Some paintings just need time to ripen to the point at which they feel true. And they demand that you risk destroying work that may actually be good…

Announcing a Virtual Course

I’m very pleased to announce that I will be offering a virtual 2-part workshop, Wax Over Water: Creating luminous images with encaustics, oils and watercolors, via Zoom through the Museum of Encaustic Art/Encaustic Art Institute.

The February 6 and 13 workshop is just about full, so we decided to offer it again in March. A flyer with detailed info about the workshop and how to register is available on the EAI website at this link. If you have any questions, feel free to send me a message via my Contact page.

Winter Berries

Winter Berries is a painting that has evolved over the course of several years, in tandem with my evolution as a painter. While few berries remain visible in this piece, hints remain beneath the layers of encaustics and oils with beeswax.

I reached a turning point in this piece when I added celadon green to the sky, touches of cad yellow pale mixed with white along the horizon, and dashes of green gold to the pines at the edges between the forest and the sky. The moment that I knew this painting was done was rapturous. After working intensely, I paused. At long last, the painting had resolved.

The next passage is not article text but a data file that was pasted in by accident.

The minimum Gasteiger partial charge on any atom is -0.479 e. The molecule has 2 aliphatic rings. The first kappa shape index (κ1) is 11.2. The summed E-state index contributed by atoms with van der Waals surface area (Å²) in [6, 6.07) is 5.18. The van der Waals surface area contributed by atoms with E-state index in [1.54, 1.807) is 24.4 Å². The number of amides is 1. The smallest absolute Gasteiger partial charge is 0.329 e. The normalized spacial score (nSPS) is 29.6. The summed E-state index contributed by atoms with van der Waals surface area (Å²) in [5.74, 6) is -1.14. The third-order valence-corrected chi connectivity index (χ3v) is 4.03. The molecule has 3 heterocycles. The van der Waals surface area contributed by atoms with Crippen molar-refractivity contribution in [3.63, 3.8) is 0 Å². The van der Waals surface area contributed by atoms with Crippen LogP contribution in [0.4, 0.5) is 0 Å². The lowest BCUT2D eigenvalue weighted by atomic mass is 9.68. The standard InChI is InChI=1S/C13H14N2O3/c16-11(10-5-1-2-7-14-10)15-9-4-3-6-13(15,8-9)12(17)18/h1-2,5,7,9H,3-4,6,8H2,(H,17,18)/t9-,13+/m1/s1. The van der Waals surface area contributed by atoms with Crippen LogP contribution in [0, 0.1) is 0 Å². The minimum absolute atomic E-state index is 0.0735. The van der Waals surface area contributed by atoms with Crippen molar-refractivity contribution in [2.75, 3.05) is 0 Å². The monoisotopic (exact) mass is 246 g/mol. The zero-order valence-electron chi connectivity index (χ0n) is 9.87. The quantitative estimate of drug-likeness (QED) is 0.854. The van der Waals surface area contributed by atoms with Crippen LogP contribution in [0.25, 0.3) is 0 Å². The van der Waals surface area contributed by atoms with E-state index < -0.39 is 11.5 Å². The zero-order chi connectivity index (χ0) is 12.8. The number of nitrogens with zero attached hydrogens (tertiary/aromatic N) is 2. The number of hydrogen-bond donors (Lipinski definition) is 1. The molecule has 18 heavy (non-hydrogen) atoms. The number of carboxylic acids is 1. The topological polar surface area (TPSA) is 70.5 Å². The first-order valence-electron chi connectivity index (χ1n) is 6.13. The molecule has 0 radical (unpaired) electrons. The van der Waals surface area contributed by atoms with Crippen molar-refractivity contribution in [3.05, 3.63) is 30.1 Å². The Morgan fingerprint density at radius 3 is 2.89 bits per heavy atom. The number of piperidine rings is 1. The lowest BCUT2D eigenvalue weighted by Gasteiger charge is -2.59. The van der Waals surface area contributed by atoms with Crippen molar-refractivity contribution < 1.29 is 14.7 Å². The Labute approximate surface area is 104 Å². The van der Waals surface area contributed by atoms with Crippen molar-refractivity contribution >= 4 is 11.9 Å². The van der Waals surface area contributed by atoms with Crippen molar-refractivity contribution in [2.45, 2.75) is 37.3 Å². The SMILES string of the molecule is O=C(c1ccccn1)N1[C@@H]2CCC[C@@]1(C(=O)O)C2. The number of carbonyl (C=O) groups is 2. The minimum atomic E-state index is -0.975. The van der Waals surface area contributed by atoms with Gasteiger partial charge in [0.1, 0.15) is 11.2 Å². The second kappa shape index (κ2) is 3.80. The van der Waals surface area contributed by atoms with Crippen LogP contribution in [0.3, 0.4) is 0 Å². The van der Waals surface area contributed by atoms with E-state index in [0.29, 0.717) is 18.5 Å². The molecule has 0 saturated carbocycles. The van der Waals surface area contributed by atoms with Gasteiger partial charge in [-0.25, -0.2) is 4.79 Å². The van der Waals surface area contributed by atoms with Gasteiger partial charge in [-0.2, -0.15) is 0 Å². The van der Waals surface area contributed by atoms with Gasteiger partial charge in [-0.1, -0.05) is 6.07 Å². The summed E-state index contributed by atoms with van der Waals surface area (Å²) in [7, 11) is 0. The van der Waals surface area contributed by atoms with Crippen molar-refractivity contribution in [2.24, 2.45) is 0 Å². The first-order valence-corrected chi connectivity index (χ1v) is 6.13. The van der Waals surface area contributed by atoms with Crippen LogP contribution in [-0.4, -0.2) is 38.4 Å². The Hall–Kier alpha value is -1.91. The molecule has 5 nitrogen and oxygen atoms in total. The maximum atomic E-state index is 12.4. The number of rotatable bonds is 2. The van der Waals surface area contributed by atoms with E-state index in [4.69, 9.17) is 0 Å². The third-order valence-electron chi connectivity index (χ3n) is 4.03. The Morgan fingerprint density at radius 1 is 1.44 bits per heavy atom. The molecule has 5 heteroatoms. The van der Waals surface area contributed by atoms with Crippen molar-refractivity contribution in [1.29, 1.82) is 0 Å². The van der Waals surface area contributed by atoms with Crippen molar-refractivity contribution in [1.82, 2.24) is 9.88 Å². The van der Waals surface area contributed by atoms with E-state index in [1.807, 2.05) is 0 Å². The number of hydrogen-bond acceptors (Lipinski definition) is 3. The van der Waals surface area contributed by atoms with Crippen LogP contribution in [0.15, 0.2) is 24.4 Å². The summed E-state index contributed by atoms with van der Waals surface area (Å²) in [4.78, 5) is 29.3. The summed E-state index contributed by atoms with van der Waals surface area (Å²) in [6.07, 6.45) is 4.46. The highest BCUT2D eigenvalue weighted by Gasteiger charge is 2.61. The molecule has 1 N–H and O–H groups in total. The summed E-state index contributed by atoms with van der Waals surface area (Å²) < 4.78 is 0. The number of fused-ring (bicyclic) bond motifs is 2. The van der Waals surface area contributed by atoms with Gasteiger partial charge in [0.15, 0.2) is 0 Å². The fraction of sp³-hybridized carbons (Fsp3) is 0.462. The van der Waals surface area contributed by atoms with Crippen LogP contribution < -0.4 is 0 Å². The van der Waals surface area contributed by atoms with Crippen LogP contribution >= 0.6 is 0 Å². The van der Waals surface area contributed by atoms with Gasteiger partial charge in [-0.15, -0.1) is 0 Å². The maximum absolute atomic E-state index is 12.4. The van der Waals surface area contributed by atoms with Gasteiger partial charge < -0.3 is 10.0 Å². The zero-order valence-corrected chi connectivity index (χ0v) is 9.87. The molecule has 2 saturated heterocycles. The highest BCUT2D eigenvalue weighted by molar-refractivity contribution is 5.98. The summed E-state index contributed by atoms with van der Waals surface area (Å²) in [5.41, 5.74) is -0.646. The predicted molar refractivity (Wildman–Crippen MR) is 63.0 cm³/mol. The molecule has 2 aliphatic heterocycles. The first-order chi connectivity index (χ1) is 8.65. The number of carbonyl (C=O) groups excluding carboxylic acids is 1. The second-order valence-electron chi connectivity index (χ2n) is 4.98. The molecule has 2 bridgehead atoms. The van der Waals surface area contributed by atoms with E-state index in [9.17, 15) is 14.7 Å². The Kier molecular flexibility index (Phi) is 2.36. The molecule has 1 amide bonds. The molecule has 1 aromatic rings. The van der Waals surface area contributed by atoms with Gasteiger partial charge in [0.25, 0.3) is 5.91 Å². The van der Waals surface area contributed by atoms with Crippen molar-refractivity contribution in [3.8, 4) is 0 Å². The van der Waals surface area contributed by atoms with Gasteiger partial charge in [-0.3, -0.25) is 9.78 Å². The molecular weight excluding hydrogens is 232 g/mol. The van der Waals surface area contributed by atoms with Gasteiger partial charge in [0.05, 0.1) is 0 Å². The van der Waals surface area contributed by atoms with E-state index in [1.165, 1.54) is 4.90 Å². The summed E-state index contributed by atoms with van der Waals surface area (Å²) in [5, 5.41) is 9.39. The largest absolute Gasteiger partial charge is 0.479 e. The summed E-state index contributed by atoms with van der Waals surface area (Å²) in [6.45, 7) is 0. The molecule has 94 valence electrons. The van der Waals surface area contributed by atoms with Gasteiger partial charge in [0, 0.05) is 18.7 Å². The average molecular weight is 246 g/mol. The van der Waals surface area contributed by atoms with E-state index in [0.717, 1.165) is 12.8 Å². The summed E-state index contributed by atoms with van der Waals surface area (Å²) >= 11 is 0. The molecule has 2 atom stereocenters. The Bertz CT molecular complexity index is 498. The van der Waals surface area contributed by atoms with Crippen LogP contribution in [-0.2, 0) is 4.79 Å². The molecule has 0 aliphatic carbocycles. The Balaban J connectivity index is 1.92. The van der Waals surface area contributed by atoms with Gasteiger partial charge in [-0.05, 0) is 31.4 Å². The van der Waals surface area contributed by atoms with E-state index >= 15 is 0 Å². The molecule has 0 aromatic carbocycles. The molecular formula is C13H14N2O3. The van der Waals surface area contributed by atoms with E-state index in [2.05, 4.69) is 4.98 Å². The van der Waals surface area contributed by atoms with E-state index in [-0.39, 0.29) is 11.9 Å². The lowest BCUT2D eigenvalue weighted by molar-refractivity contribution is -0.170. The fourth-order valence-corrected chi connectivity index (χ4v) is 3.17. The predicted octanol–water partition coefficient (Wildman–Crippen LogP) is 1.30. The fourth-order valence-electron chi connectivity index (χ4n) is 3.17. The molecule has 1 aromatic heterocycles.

Wetland at Dusk

I am humbled, thrilled, and still in a state of shock to learn that Wetland at Dusk has received this year’s  Faber Birren National Color Award for original and creative expression of color!

As with much of my recent work, I started this piece with watercolors on a gessoed panel and then built layers of encaustics and oils with beeswax. My original intent was to do a painting inspired by Yellowstone’s colorful geothermal Artists Paintpots.

While I was pleased with the early layers, they didn’t quite capture the Paintpots as I recalled them. The piece evolved in a very different direction, and I followed, willingly.

A Cloud of Seeds

I am mesmerized by the clouds of seeds that hover over fields in late summer as grasses and wildflowers go to seed while touches of summer greens remain visible.

This painting started with watercolors on a cradled, gessoed panel followed by multiple layers of encaustics. The cloudy sky area was heated to a smooth surface while other areas were more lightly fused allowing deep and rich textures. Using blades and knives, I cut and carved into the field and tree areas adding even more vegetative texture. Finally, I applied transparent oils mixed with R & F Paints’ Blending Medium (beeswax with linseed oil) and lightly fused to the encaustic surface.


Encaustics and oils with beeswax over watercolor

Unexpected things happen when you are painting.

I anticipated a cooler tone when I picked up an oil pigment stick and ran it across the lower left hand corner, but there were surprising (even alarming) traces of Indian Yellow and Green Gold.

I stood back as the music of this piece at once resolved on a high note.